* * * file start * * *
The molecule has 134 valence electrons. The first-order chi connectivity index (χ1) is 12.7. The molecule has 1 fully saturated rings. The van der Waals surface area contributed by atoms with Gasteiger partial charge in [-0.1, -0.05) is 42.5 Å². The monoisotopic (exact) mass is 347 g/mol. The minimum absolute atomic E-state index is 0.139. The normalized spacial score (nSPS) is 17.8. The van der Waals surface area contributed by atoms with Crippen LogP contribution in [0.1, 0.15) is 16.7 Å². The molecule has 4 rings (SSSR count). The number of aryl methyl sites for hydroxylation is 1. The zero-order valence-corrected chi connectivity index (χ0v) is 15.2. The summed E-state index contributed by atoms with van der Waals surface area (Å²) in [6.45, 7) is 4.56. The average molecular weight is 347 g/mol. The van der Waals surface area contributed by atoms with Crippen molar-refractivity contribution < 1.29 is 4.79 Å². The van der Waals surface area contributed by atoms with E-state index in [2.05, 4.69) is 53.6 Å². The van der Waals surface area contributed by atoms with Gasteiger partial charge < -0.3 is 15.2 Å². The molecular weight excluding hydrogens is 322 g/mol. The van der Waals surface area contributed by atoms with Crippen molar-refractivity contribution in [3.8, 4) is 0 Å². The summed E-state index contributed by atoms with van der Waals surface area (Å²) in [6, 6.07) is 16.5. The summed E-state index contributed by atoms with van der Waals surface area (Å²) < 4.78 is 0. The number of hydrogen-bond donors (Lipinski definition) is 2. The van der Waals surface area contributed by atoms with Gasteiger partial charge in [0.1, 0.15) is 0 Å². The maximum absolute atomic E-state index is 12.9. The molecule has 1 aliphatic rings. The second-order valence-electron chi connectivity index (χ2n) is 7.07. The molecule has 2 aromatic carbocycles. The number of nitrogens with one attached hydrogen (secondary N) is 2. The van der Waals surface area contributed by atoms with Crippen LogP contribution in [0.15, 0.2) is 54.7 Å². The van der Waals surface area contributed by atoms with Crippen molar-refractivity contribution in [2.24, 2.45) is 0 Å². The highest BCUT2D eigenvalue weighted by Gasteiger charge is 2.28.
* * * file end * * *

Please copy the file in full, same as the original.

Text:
The molecule has 134 valence electrons. The first-order chi connectivity index (χ1) is 12.7. The molecule has 1 fully saturated rings. The van der Waals surface area contributed by atoms with Gasteiger partial charge in [-0.1, -0.05) is 42.5 Å². The monoisotopic (exact) mass is 347 g/mol. The minimum absolute atomic E-state index is 0.139. The normalized spacial score (nSPS) is 17.8. The van der Waals surface area contributed by atoms with Crippen LogP contribution in [0.1, 0.15) is 16.7 Å². The molecule has 4 rings (SSSR count). The number of aryl methyl sites for hydroxylation is 1. The zero-order valence-corrected chi connectivity index (χ0v) is 15.2. The summed E-state index contributed by atoms with van der Waals surface area (Å²) in [6.45, 7) is 4.56. The average molecular weight is 347 g/mol. The van der Waals surface area contributed by atoms with Crippen molar-refractivity contribution < 1.29 is 4.79 Å². The van der Waals surface area contributed by atoms with E-state index in [2.05, 4.69) is 53.6 Å². The van der Waals surface area contributed by atoms with Gasteiger partial charge < -0.3 is 15.2 Å². The molecular weight excluding hydrogens is 322 g/mol. The van der Waals surface area contributed by atoms with Crippen molar-refractivity contribution in [3.8, 4) is 0 Å². The summed E-state index contributed by atoms with van der Waals surface area (Å²) in [6, 6.07) is 16.5. The summed E-state index contributed by atoms with van der Waals surface area (Å²) < 4.78 is 0. The number of hydrogen-bond donors (Lipinski definition) is 2. The van der Waals surface area contributed by atoms with Gasteiger partial charge in [0.1, 0.15) is 0 Å². The maximum absolute atomic E-state index is 12.9. The molecule has 1 aliphatic rings. The second-order valence-electron chi connectivity index (χ2n) is 7.07. The molecule has 2 aromatic carbocycles. The number of nitrogens with one attached hydrogen (secondary N) is 2. The van der Waals surface area contributed by atoms with Crippen LogP contribution in [0.15, 0.2) is 54.7 Å². The van der Waals surface area contributed by atoms with Crippen molar-refractivity contribution in [2.24, 2.45) is 0 Å². The highest BCUT2D eigenvalue weighted by Gasteiger charge is 2.28.